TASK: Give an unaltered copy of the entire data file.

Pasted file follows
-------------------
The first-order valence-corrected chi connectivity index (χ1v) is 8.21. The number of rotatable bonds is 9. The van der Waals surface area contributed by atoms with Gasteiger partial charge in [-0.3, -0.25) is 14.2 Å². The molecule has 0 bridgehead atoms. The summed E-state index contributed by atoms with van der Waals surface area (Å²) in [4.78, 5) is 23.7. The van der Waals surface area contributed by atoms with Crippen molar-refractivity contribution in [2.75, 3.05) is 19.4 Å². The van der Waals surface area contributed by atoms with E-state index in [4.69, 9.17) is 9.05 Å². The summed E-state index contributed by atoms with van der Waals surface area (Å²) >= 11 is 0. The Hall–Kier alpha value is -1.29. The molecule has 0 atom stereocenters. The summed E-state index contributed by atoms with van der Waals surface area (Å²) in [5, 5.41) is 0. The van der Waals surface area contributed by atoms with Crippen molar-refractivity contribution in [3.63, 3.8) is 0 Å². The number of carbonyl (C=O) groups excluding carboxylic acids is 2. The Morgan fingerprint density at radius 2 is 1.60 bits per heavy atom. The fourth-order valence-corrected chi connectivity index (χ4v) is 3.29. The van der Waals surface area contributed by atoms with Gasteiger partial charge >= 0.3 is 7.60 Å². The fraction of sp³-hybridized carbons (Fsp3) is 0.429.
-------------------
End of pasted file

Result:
The first-order valence-corrected chi connectivity index (χ1v) is 8.21. The number of rotatable bonds is 9. The van der Waals surface area contributed by atoms with Gasteiger partial charge in [-0.3, -0.25) is 14.2 Å². The molecule has 0 bridgehead atoms. The summed E-state index contributed by atoms with van der Waals surface area (Å²) in [4.78, 5) is 23.7. The van der Waals surface area contributed by atoms with Crippen molar-refractivity contribution in [2.75, 3.05) is 19.4 Å². The van der Waals surface area contributed by atoms with E-state index in [4.69, 9.17) is 9.05 Å². The summed E-state index contributed by atoms with van der Waals surface area (Å²) >= 11 is 0. The Hall–Kier alpha value is -1.29. The molecule has 0 atom stereocenters. The summed E-state index contributed by atoms with van der Waals surface area (Å²) in [5, 5.41) is 0. The van der Waals surface area contributed by atoms with Crippen molar-refractivity contribution in [3.63, 3.8) is 0 Å². The number of carbonyl (C=O) groups excluding carboxylic acids is 2. The Morgan fingerprint density at radius 2 is 1.60 bits per heavy atom. The fourth-order valence-corrected chi connectivity index (χ4v) is 3.29. The van der Waals surface area contributed by atoms with Gasteiger partial charge >= 0.3 is 7.60 Å². The fraction of sp³-hybridized carbons (Fsp3) is 0.429.